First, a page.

The disappointed eye—who some call Mara and some call Maya—is late in seeing him come, but once he does he moves to seal the rent in air but not in time, for the monkey has pushed through, sword first, and now, in swifter and swifter movements pierces the eye of darkness again and again, bursting it and spilling rivers and rivers and rivers of pain and hatred out into the ether, and as the mighty rivers evaporate so do the strands; and as he pierces and pierces again and again this celestial eye he also pierces trillions and trillions and trillions of terrestrial eyes who all spill their many thirsts and hungers, their pain and suffering; and now that the celestial eye is drained it, too, begins to evaporate and with it so do trillions and trillions and trillions terrestrial eyes for all hunger and all thirst—fuel for the engine of physical life—is gone, and so the engine itself shudders and stops and evaporates and that is the end of the world.
About the Author
Raised in Northern Sweden (by trolls), Ulf Wolf now makes California’s Pacific North his home.
To date he has written six novels, five novellas, as well as a host of stories, poems, and songs. More is always underway.
For more about this particular wolf, please visit .
Also, you can contact him at .
Other stories by Ulf Wolf (and also available on Shakespir):
Falling Through Clouds — a novel
Harriet and I — a novel
Katha Upanishad — a novel
Miss Buddha — a novel
Storm — a novel
A Larry Comes — a novella
Boil a Manchild for Odin — a novella
Flannery’s Bear — a novella
Only The Albatross Remembers — a novella
The Path Walkers — a novella
Written on Oak — a novella
Many of his short stories are also available on Shakespir.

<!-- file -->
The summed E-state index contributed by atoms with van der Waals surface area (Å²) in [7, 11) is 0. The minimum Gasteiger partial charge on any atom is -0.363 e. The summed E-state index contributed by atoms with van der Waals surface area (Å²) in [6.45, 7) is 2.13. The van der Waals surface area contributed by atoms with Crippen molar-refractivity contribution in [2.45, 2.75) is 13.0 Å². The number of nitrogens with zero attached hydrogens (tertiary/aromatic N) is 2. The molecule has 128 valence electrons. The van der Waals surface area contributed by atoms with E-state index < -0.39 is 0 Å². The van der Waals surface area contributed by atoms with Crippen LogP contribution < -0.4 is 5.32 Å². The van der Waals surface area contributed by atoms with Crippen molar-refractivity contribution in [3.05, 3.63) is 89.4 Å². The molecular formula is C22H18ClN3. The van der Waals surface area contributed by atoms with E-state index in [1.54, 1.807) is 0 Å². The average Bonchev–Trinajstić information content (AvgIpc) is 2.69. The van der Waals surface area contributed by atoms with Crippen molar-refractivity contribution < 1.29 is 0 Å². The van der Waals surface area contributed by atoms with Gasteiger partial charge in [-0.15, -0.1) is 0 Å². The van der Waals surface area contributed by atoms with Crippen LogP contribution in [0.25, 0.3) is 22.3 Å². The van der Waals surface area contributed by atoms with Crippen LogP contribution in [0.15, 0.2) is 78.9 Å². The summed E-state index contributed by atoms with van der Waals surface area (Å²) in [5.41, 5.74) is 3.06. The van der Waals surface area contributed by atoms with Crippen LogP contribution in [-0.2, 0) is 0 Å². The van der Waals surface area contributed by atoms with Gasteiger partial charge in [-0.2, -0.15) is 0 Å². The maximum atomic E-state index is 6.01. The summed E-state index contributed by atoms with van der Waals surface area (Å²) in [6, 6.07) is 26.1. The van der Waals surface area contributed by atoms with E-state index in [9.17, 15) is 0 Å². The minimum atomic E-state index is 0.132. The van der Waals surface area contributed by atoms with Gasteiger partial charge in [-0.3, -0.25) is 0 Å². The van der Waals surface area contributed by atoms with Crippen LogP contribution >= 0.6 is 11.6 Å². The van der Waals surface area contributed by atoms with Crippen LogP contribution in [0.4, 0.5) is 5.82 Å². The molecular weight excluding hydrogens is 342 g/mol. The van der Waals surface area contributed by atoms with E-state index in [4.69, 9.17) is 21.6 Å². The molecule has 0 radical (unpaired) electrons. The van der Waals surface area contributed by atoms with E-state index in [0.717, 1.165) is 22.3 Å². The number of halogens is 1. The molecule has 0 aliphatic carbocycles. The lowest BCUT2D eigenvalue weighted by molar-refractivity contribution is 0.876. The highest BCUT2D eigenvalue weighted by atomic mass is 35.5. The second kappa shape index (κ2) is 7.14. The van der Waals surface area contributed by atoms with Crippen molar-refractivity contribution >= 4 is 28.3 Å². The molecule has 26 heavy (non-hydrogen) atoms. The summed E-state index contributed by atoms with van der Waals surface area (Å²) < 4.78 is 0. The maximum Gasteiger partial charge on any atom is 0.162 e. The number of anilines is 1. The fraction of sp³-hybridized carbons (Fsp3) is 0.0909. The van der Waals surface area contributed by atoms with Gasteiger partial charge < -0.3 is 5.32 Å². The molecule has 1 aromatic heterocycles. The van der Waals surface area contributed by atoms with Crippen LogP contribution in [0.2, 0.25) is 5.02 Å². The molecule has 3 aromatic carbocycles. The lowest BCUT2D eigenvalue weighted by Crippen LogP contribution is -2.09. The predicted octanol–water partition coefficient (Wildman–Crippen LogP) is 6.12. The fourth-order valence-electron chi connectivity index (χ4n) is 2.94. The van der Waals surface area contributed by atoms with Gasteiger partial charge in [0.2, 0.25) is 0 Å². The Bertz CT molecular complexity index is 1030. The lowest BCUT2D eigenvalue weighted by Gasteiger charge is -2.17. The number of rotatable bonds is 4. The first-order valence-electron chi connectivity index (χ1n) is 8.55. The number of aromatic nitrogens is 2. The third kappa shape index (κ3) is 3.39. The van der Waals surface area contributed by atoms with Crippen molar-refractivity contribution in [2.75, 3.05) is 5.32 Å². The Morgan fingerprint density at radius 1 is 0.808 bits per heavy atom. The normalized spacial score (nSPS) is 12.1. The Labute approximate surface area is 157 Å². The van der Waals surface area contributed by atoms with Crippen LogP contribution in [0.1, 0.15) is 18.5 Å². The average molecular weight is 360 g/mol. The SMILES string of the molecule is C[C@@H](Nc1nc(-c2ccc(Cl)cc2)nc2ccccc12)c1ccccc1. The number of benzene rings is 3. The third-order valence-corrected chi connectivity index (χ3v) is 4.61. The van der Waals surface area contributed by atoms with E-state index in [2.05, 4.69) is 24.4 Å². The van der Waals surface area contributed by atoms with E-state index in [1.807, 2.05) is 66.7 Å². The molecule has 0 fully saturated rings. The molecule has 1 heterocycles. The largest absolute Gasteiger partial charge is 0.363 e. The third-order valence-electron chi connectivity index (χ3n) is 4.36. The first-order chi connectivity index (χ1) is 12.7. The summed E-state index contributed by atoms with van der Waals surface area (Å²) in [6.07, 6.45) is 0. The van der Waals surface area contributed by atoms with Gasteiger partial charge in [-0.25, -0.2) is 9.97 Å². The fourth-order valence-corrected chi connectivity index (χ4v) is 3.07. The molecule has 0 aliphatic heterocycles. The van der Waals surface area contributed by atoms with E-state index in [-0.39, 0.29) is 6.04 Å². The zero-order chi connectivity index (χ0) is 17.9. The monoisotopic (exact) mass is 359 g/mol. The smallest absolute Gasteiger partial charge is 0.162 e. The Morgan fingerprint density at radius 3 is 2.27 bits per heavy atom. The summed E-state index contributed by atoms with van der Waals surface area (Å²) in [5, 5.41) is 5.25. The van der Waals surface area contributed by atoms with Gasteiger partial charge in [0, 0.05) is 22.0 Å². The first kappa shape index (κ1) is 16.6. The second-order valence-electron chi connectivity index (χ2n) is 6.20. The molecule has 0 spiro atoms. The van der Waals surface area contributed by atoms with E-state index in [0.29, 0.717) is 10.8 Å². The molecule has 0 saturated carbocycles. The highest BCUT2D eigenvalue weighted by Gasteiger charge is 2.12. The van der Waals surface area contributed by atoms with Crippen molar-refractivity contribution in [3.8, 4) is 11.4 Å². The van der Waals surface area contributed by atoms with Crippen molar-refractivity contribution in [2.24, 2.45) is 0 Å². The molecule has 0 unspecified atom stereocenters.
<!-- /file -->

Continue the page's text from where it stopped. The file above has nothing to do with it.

The finer strands sway in the warm, dusky air, perceptible only to the dying. No, perhaps not strands; they are more like the long, dark gossamer tendrils of a celestial man-of-war descending through ether, through the high, indiscernible stone ceiling, through scream-filled air, there to melt into wrists and ankles, chest and hair, and now silently to shift in the poor light, savoring the pain. There are other, coarser strands, though they are not strands either but leather thongs, wet not so long ago, drying now and contracting from the heat of nearby coals, from the heat of red iron, from the heat of straining muscle, and now contracting into skin slippery with blood, bursting now into flesh and muscle, exposing bone and shortening again to stretch arms out of their sockets with soft sucking cracking sounds, inaudible, though, under his screams. Oh, he would talk now, he would say anything if only he could, but he no longer owns a tongue. He would sign, he would sign anything now, if only he could write, but what were once his knuckles are now only fragments within broken and discolored skin, anchoring fingers no longer recognizable as the thongs, now with the aid of whole and skillful torturer muscle, shorten still, to almost sever hand from arm. The thing on the rack who screams has a name: Arnaud de Tierra, and, for a long hour now, an again-and-again-and-again confessed Marrano. And while he screams he can see those fine strands in the air above him—to him they appear like so many dark threads rising for the ceiling—as they reach down and now enter his one remaining eye. Almost miraculously, Arnaud de Tierra finds his lungs still working and with new air he screams again. There are two other men in this dark place, neither of whom screams. To the one man with whole and skillful muscle, to the one well-practiced at turning the rollers tighter and tighter at the behest of the third man, to the torturer this is just another job. He is very good at his job. He is long since inured to screams. The torturer plies his trade at the behest of the third man, a man who does not quite smile while regarding the Marrano with bright hungry eyes. The third man is a priest of the Holy Church. His name is Jaques Amilhac. His task is to extract from this screaming thing a confession, though he is now far past succeeding: no more can or will be said by this Marrano. Still, this man does not yet consider his duty done, not as long as the torn body breathes, not as long as it still hides potential pain. This man, this not quite smiling man, does not see, nor does he feel the finer strands, how they find him, too, and how they as eagerly enter through his shoulders and arms, chest and eyes, to savor evil. Arnaud de Tierra was born to Jewish parents and was—as was the custom among Spanish Jews at the time—circumcised shortly after birth, forever to bear witness to his heritage, forever unable to hide this heritage. His father, a prudent bookkeeper, afforded young Arnaud a good education in the art of numbers, which eventually led to his employment, at age twenty-four, with the Holy Church. His charge was to keep the books, the real books, those not shown the emissaries of the Pope. And this he did. Skillfully and discreetly. Arnaud de Tierra, no so long ago, knew many Holy Church secrets. Now he knows only pain and hopes only for death, though if truth be told he is beyond hoping.